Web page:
The book is a worthwhile read if you are naturally patient or can muster up enough patience like I finally did.

3 thoughts on “Book Review (THE SILMARILLION by J.R.R. Tolkien, edited by Christopher Tolkien)

  1. I think many Tolkien readers are repetitive readers (as are readers of poetry and listeners of music), so the languages and names and terrains become part of one’s familiar culture, if only in a fantasy world (and shared in a fan world).
    I find it interesting that though for seemingly forever until modern times, humans enjoyed the repetition of stories (and children still do), but now it’s unusual for people to want to read a book (or even see a film) more than once).

    I’ve had a notion to do a Tolkien book binge for a long time, but haven’t yet. I have only ever read The Hobbit and The Lord of the Rings. Maybe this will be the Winter…but I am just diving into the alt Tolkien…Robert Jordan, whose books are many and large, and my former reading powers have abandoned me. Sigh.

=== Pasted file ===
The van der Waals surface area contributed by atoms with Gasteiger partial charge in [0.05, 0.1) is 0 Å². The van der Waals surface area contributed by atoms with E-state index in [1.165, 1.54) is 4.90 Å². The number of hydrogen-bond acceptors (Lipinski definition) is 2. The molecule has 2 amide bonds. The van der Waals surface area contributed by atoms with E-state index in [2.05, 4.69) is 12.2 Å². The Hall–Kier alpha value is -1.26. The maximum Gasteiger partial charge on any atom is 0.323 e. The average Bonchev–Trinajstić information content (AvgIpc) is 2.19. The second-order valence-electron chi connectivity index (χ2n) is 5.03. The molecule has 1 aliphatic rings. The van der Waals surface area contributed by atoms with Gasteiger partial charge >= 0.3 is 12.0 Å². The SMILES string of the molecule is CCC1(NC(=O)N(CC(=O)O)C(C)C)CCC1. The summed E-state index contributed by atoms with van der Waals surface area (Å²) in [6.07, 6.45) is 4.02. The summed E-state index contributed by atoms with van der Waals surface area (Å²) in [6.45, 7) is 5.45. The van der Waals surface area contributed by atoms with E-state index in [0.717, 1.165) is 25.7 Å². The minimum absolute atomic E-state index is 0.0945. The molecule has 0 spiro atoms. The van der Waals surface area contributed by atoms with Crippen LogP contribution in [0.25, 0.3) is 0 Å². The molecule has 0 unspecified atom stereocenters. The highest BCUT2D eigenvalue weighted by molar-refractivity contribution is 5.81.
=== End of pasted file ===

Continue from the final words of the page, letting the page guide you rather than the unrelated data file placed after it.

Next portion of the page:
Though I’m coming up on the annual movie marathon begun years ago with the Tolkien-adoring offspring…Uncut versions Of Hobbits, followed by the revered uncut Lord of the Rings… (debatable merits of past film adaptations had been put to bed, but this year’s marathon will be spiced with animated disagreements and critiques about Amazon’s new Rings of Power!)

    Liked by 1 person

    1. I am admittedly not at all much of a repetitive reader. I am awaiting THE ATLAS OF MIDDLE-EARTH to come in at my local library, however, for me to then enjoy looking over, just for a fun way to linger with Tokien’s make believe universe after recently reading his THE SILMARILLION.